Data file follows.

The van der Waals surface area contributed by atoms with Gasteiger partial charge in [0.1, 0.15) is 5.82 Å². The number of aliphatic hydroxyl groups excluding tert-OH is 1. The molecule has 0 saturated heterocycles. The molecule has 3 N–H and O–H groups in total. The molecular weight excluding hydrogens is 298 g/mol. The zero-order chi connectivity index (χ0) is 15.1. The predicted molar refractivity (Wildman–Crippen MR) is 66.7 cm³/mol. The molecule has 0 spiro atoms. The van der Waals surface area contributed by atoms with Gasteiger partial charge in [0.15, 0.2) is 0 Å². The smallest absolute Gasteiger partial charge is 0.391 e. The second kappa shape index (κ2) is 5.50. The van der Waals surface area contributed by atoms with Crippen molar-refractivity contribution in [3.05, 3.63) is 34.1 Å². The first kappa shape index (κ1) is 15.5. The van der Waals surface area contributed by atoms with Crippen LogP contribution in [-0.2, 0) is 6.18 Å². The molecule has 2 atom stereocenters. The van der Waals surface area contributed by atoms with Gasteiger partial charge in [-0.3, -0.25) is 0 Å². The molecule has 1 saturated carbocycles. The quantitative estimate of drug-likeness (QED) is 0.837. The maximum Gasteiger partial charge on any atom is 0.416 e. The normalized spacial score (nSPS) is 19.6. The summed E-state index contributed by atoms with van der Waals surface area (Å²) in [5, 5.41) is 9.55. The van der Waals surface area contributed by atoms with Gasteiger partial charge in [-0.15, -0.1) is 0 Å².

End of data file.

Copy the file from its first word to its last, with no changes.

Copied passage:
The van der Waals surface area contributed by atoms with Gasteiger partial charge in [0.1, 0.15) is 5.82 Å². The number of aliphatic hydroxyl groups excluding tert-OH is 1. The molecule has 0 saturated heterocycles. The molecule has 3 N–H and O–H groups in total. The molecular weight excluding hydrogens is 298 g/mol. The zero-order chi connectivity index (χ0) is 15.1. The predicted molar refractivity (Wildman–Crippen MR) is 66.7 cm³/mol. The molecule has 0 spiro atoms. The van der Waals surface area contributed by atoms with Gasteiger partial charge in [0.15, 0.2) is 0 Å². The smallest absolute Gasteiger partial charge is 0.391 e. The second kappa shape index (κ2) is 5.50. The van der Waals surface area contributed by atoms with Crippen molar-refractivity contribution in [3.05, 3.63) is 34.1 Å². The first kappa shape index (κ1) is 15.5. The van der Waals surface area contributed by atoms with Crippen LogP contribution in [-0.2, 0) is 6.18 Å². The molecule has 2 atom stereocenters. The van der Waals surface area contributed by atoms with Gasteiger partial charge in [-0.3, -0.25) is 0 Å². The molecule has 1 saturated carbocycles. The quantitative estimate of drug-likeness (QED) is 0.837. The maximum Gasteiger partial charge on any atom is 0.416 e. The normalized spacial score (nSPS) is 19.6. The summed E-state index contributed by atoms with van der Waals surface area (Å²) in [5, 5.41) is 9.55. The van der Waals surface area contributed by atoms with Gasteiger partial charge in [-0.15, -0.1) is 0 Å².